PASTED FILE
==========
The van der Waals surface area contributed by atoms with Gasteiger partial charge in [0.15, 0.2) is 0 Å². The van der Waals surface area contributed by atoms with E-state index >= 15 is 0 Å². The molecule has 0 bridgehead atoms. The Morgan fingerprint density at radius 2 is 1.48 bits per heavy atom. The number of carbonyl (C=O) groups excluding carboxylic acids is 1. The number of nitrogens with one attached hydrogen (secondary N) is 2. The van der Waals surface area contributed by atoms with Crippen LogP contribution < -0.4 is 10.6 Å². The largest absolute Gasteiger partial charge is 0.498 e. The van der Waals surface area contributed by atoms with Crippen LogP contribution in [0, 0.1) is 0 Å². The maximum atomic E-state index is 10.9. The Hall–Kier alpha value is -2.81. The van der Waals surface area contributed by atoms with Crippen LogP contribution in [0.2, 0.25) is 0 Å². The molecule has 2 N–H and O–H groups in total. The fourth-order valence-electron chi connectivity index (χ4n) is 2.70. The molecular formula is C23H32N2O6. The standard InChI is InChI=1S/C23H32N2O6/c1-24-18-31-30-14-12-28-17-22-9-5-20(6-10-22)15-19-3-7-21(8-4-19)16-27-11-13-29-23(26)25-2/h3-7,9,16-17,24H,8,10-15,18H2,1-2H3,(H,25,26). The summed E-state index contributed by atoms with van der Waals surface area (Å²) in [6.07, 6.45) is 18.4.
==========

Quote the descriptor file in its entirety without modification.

The van der Waals surface area contributed by atoms with Gasteiger partial charge in [0.15, 0.2) is 0 Å². The van der Waals surface area contributed by atoms with E-state index >= 15 is 0 Å². The molecule has 0 bridgehead atoms. The Morgan fingerprint density at radius 2 is 1.48 bits per heavy atom. The number of carbonyl (C=O) groups excluding carboxylic acids is 1. The number of nitrogens with one attached hydrogen (secondary N) is 2. The van der Waals surface area contributed by atoms with Crippen LogP contribution < -0.4 is 10.6 Å². The largest absolute Gasteiger partial charge is 0.498 e. The van der Waals surface area contributed by atoms with Crippen LogP contribution in [0, 0.1) is 0 Å². The maximum atomic E-state index is 10.9. The Hall–Kier alpha value is -2.81. The van der Waals surface area contributed by atoms with Crippen LogP contribution in [0.2, 0.25) is 0 Å². The molecule has 2 N–H and O–H groups in total. The fourth-order valence-electron chi connectivity index (χ4n) is 2.70. The molecular formula is C23H32N2O6. The standard InChI is InChI=1S/C23H32N2O6/c1-24-18-31-30-14-12-28-17-22-9-5-20(6-10-22)15-19-3-7-21(8-4-19)16-27-11-13-29-23(26)25-2/h3-7,9,16-17,24H,8,10-15,18H2,1-2H3,(H,25,26). The summed E-state index contributed by atoms with van der Waals surface area (Å²) in [6.07, 6.45) is 18.4.